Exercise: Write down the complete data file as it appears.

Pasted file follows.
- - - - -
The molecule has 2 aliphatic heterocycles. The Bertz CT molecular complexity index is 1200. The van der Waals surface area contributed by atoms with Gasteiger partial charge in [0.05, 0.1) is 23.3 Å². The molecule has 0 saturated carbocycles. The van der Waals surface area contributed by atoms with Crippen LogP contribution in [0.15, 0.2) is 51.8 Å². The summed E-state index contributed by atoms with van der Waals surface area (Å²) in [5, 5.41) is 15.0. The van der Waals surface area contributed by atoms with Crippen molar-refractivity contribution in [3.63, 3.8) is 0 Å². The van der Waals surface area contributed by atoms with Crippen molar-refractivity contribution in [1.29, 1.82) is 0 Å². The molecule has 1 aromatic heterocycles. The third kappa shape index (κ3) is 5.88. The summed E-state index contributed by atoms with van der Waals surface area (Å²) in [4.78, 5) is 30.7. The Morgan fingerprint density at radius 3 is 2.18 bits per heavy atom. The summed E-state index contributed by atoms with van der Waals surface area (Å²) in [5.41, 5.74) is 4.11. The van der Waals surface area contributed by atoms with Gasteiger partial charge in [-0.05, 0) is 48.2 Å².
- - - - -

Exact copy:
The molecule has 2 aliphatic heterocycles. The Bertz CT molecular complexity index is 1200. The van der Waals surface area contributed by atoms with Gasteiger partial charge in [0.05, 0.1) is 23.3 Å². The molecule has 0 saturated carbocycles. The van der Waals surface area contributed by atoms with Crippen LogP contribution in [0.15, 0.2) is 51.8 Å². The summed E-state index contributed by atoms with van der Waals surface area (Å²) in [5, 5.41) is 15.0. The van der Waals surface area contributed by atoms with Crippen molar-refractivity contribution in [3.63, 3.8) is 0 Å². The van der Waals surface area contributed by atoms with Crippen molar-refractivity contribution in [1.29, 1.82) is 0 Å². The molecule has 1 aromatic heterocycles. The third kappa shape index (κ3) is 5.88. The summed E-state index contributed by atoms with van der Waals surface area (Å²) in [4.78, 5) is 30.7. The Morgan fingerprint density at radius 3 is 2.18 bits per heavy atom. The summed E-state index contributed by atoms with van der Waals surface area (Å²) in [5.41, 5.74) is 4.11. The van der Waals surface area contributed by atoms with Gasteiger partial charge in [-0.05, 0) is 48.2 Å².